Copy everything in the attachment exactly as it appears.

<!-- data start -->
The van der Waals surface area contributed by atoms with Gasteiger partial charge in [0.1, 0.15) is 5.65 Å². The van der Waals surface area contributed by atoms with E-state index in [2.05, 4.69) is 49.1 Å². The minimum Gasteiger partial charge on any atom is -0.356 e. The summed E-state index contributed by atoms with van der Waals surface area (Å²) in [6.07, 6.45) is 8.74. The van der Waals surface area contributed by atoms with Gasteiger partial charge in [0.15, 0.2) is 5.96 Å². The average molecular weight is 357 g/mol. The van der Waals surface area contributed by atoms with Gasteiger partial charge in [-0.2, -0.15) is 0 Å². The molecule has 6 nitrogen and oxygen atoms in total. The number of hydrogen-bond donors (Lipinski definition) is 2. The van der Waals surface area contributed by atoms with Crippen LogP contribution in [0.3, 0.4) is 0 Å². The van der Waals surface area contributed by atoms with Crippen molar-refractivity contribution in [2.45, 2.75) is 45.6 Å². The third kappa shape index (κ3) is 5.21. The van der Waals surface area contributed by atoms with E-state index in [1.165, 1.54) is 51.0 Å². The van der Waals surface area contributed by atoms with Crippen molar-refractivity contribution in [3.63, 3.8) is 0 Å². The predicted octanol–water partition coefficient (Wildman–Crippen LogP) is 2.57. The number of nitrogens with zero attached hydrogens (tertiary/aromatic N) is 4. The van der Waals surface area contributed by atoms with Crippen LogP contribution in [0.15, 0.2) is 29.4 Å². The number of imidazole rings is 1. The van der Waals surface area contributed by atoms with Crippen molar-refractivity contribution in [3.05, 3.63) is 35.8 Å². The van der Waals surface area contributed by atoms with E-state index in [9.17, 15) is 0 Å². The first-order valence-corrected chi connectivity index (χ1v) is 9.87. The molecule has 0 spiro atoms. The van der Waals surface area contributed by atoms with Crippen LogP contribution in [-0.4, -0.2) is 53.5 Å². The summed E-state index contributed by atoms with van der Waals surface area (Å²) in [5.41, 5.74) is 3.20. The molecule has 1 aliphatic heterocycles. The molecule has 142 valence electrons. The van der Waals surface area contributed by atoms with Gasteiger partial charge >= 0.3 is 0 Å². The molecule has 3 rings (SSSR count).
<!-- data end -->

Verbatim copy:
The van der Waals surface area contributed by atoms with Gasteiger partial charge in [0.1, 0.15) is 5.65 Å². The van der Waals surface area contributed by atoms with E-state index in [2.05, 4.69) is 49.1 Å². The minimum Gasteiger partial charge on any atom is -0.356 e. The summed E-state index contributed by atoms with van der Waals surface area (Å²) in [6.07, 6.45) is 8.74. The van der Waals surface area contributed by atoms with Gasteiger partial charge in [0.15, 0.2) is 5.96 Å². The average molecular weight is 357 g/mol. The van der Waals surface area contributed by atoms with Gasteiger partial charge in [-0.2, -0.15) is 0 Å². The molecule has 6 nitrogen and oxygen atoms in total. The number of hydrogen-bond donors (Lipinski definition) is 2. The van der Waals surface area contributed by atoms with Crippen LogP contribution in [0.3, 0.4) is 0 Å². The van der Waals surface area contributed by atoms with Crippen molar-refractivity contribution in [2.45, 2.75) is 45.6 Å². The third kappa shape index (κ3) is 5.21. The van der Waals surface area contributed by atoms with E-state index in [1.165, 1.54) is 51.0 Å². The van der Waals surface area contributed by atoms with Crippen molar-refractivity contribution in [3.63, 3.8) is 0 Å². The predicted octanol–water partition coefficient (Wildman–Crippen LogP) is 2.57. The number of nitrogens with zero attached hydrogens (tertiary/aromatic N) is 4. The van der Waals surface area contributed by atoms with Crippen LogP contribution in [0.15, 0.2) is 29.4 Å². The number of imidazole rings is 1. The van der Waals surface area contributed by atoms with Crippen molar-refractivity contribution in [3.05, 3.63) is 35.8 Å². The van der Waals surface area contributed by atoms with E-state index in [9.17, 15) is 0 Å². The first-order valence-corrected chi connectivity index (χ1v) is 9.87. The molecule has 0 spiro atoms. The van der Waals surface area contributed by atoms with Crippen LogP contribution in [-0.4, -0.2) is 53.5 Å². The summed E-state index contributed by atoms with van der Waals surface area (Å²) in [5.41, 5.74) is 3.20. The molecule has 1 aliphatic heterocycles. The molecule has 142 valence electrons. The van der Waals surface area contributed by atoms with Gasteiger partial charge >= 0.3 is 0 Å². The molecule has 3 rings (SSSR count).